This course equips first-year WiSE students with skills needed to persist and thrive in their chosen STEM major at Iowa State and beyond. Students explore experiences of diverse women leaders in STEM fields, engage with peers across STEM fields, and develop community in small groups with peer leaders. This course also fulfills the U.S. Diversity requirement.
*this includes women who are cisgender, trans, of trans experience, etc.
Community groups are designed to connect first-year and transfer WiSE students with each other. Groups meet informally once a week with an upper-division WiSE Community Coordinator. During these meetings, groups do a variety of activities ranging from eating together, studying, and exploring what Iowa State has to offer. The focus of these groups is to foster connections between students, specifically the peer-to-peer relationship.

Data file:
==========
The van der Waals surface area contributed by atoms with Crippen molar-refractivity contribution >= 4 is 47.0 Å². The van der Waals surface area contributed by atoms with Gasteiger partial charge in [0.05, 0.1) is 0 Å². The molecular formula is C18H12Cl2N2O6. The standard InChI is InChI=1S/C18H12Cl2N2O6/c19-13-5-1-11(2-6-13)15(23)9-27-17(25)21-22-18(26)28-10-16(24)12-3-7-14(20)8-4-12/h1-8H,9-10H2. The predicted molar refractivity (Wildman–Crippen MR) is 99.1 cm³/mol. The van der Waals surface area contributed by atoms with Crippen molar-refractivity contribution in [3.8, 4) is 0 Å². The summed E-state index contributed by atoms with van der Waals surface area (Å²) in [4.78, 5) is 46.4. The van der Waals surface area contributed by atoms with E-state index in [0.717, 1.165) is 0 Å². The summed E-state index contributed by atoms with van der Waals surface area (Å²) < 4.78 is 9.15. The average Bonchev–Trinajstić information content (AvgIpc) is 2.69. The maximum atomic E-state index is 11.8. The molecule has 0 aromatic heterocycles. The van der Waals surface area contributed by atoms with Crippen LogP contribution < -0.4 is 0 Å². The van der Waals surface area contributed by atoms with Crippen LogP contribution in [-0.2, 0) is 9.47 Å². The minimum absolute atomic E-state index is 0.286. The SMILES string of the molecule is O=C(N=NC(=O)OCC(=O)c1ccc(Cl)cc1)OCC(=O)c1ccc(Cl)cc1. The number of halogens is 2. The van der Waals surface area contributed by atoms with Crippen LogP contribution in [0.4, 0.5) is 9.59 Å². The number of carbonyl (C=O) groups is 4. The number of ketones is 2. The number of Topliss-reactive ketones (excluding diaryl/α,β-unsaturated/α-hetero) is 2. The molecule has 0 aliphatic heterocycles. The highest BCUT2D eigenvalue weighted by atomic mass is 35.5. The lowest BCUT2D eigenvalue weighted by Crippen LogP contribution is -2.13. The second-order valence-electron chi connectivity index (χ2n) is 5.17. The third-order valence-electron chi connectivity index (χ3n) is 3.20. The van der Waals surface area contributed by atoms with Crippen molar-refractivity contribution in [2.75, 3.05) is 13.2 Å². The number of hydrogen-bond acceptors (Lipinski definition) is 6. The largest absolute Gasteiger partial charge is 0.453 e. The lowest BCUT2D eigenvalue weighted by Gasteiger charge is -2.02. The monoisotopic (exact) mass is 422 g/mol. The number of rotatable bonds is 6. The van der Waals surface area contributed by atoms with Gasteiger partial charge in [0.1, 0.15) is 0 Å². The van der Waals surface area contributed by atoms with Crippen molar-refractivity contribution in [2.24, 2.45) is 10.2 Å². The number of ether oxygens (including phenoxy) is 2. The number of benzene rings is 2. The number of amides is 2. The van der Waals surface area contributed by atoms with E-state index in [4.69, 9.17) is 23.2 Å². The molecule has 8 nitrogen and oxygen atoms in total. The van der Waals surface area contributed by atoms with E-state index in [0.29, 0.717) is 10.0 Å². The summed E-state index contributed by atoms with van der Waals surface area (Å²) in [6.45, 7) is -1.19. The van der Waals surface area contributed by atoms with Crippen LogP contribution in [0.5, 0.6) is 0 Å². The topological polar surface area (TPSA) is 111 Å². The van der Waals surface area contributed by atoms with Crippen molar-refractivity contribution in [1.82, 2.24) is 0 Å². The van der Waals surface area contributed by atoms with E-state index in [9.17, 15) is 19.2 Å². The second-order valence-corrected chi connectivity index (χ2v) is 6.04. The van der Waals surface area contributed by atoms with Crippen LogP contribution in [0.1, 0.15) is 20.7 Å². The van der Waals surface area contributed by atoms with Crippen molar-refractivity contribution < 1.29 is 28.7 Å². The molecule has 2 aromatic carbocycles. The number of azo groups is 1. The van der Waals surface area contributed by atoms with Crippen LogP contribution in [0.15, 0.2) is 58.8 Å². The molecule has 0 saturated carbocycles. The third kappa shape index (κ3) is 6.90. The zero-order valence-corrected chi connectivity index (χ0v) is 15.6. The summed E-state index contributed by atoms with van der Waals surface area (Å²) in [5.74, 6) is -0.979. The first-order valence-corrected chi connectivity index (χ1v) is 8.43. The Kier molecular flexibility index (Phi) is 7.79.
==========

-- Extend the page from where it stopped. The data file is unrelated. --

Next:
WiSE Connects are monthly events featuring food, speakers and activities! Open to all WiSE students to attend and connect with one another. These activities connect the WiSE student community together and with other individual that impact their undergraduate experience.
Residential clusters are designed to help students connect and build community with other female-identifying students in STEM. WiSE residential clusters options exist for first-year and transfer students.
All female-identifying women in STEM are automatically in WiSE and will receive the e-WiSE to their Iowa State email. The e-WiSE has information on how to sign up for WiSE opportunities. Students are also welcome to stop in the WiSE office at 218 Carver and talk to a staff member.
Culinary Food Science, Dietetics, Food Science, Nutritional Science, and Pre-Diet and Exercise. (New students in these majors under either college: College of Agriculture and Life Sciences AND College of Human Sciences).